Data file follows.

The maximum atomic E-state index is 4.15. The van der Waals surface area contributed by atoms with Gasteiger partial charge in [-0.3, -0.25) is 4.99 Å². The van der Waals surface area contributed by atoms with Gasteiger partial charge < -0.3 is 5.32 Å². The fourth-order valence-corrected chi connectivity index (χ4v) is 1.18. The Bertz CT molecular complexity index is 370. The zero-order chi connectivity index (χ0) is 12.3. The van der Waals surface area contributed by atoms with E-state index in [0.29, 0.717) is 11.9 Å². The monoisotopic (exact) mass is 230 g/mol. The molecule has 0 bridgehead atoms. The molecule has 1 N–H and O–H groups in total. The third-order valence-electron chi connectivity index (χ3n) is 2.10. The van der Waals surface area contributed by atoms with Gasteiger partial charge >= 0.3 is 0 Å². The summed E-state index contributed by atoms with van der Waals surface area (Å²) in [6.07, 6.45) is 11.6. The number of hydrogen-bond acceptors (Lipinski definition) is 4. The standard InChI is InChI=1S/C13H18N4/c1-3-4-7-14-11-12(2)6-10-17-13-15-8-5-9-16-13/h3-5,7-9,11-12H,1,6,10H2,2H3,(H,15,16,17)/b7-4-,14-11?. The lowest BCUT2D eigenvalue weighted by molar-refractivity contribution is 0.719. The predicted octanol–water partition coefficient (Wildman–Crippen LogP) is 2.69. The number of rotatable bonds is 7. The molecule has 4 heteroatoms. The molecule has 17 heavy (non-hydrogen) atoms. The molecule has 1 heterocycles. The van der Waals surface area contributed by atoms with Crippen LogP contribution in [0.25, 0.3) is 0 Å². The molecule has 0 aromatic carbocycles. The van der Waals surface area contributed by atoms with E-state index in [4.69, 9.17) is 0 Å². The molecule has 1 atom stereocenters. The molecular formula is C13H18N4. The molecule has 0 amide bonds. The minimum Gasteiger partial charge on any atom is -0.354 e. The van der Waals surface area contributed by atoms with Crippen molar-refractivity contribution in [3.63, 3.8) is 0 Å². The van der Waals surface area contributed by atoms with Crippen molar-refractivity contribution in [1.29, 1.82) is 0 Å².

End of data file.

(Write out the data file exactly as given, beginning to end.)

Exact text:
The maximum atomic E-state index is 4.15. The van der Waals surface area contributed by atoms with Gasteiger partial charge in [-0.3, -0.25) is 4.99 Å². The van der Waals surface area contributed by atoms with Gasteiger partial charge < -0.3 is 5.32 Å². The fourth-order valence-corrected chi connectivity index (χ4v) is 1.18. The Bertz CT molecular complexity index is 370. The zero-order chi connectivity index (χ0) is 12.3. The van der Waals surface area contributed by atoms with E-state index in [0.29, 0.717) is 11.9 Å². The monoisotopic (exact) mass is 230 g/mol. The molecule has 0 bridgehead atoms. The molecule has 1 N–H and O–H groups in total. The third-order valence-electron chi connectivity index (χ3n) is 2.10. The van der Waals surface area contributed by atoms with Gasteiger partial charge >= 0.3 is 0 Å². The summed E-state index contributed by atoms with van der Waals surface area (Å²) in [6.07, 6.45) is 11.6. The number of hydrogen-bond acceptors (Lipinski definition) is 4. The standard InChI is InChI=1S/C13H18N4/c1-3-4-7-14-11-12(2)6-10-17-13-15-8-5-9-16-13/h3-5,7-9,11-12H,1,6,10H2,2H3,(H,15,16,17)/b7-4-,14-11?. The lowest BCUT2D eigenvalue weighted by molar-refractivity contribution is 0.719. The predicted octanol–water partition coefficient (Wildman–Crippen LogP) is 2.69. The number of rotatable bonds is 7. The molecule has 4 heteroatoms. The molecule has 17 heavy (non-hydrogen) atoms. The molecule has 1 heterocycles. The van der Waals surface area contributed by atoms with Crippen LogP contribution in [0.25, 0.3) is 0 Å². The molecule has 0 aromatic carbocycles. The van der Waals surface area contributed by atoms with E-state index in [4.69, 9.17) is 0 Å². The molecule has 1 atom stereocenters. The molecular formula is C13H18N4. The molecule has 0 amide bonds. The minimum Gasteiger partial charge on any atom is -0.354 e. The van der Waals surface area contributed by atoms with Crippen molar-refractivity contribution in [3.63, 3.8) is 0 Å². The van der Waals surface area contributed by atoms with Crippen molar-refractivity contribution in [1.29, 1.82) is 0 Å².